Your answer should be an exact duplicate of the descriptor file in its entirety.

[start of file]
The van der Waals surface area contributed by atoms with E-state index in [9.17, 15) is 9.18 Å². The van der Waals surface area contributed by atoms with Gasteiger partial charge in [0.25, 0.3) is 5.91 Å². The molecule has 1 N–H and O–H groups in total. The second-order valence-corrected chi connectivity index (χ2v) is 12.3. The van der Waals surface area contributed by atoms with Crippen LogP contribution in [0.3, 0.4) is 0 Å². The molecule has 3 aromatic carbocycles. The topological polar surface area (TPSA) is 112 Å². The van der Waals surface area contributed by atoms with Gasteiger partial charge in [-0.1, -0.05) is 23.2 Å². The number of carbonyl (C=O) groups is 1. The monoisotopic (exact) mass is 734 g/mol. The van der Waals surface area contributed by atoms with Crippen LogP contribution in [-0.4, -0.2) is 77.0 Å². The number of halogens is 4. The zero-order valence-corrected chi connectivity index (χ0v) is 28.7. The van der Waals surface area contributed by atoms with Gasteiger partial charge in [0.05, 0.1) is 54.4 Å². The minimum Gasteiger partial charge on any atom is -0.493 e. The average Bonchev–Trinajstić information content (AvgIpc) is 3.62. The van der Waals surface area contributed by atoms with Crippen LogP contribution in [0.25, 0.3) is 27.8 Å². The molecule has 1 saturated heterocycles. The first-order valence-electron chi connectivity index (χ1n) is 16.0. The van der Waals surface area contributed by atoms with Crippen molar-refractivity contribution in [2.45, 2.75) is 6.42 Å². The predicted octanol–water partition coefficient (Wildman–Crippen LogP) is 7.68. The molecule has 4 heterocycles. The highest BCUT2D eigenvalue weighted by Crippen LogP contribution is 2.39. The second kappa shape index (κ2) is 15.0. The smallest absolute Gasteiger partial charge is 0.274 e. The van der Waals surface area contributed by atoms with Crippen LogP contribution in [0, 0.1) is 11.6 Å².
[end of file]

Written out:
The van der Waals surface area contributed by atoms with E-state index in [9.17, 15) is 9.18 Å². The van der Waals surface area contributed by atoms with Gasteiger partial charge in [0.25, 0.3) is 5.91 Å². The molecule has 1 N–H and O–H groups in total. The second-order valence-corrected chi connectivity index (χ2v) is 12.3. The van der Waals surface area contributed by atoms with Crippen LogP contribution in [0.3, 0.4) is 0 Å². The molecule has 3 aromatic carbocycles. The topological polar surface area (TPSA) is 112 Å². The van der Waals surface area contributed by atoms with Gasteiger partial charge in [-0.1, -0.05) is 23.2 Å². The number of carbonyl (C=O) groups is 1. The monoisotopic (exact) mass is 734 g/mol. The van der Waals surface area contributed by atoms with Crippen LogP contribution in [-0.4, -0.2) is 77.0 Å². The number of halogens is 4. The zero-order valence-corrected chi connectivity index (χ0v) is 28.7. The van der Waals surface area contributed by atoms with Gasteiger partial charge in [0.05, 0.1) is 54.4 Å². The minimum Gasteiger partial charge on any atom is -0.493 e. The average Bonchev–Trinajstić information content (AvgIpc) is 3.62. The van der Waals surface area contributed by atoms with Crippen LogP contribution in [0.25, 0.3) is 27.8 Å². The molecule has 1 saturated heterocycles. The first-order valence-electron chi connectivity index (χ1n) is 16.0. The van der Waals surface area contributed by atoms with Crippen molar-refractivity contribution in [2.45, 2.75) is 6.42 Å². The predicted octanol–water partition coefficient (Wildman–Crippen LogP) is 7.68. The molecule has 4 heterocycles. The highest BCUT2D eigenvalue weighted by Crippen LogP contribution is 2.39. The second kappa shape index (κ2) is 15.0. The smallest absolute Gasteiger partial charge is 0.274 e. The van der Waals surface area contributed by atoms with Crippen LogP contribution in [0, 0.1) is 11.6 Å².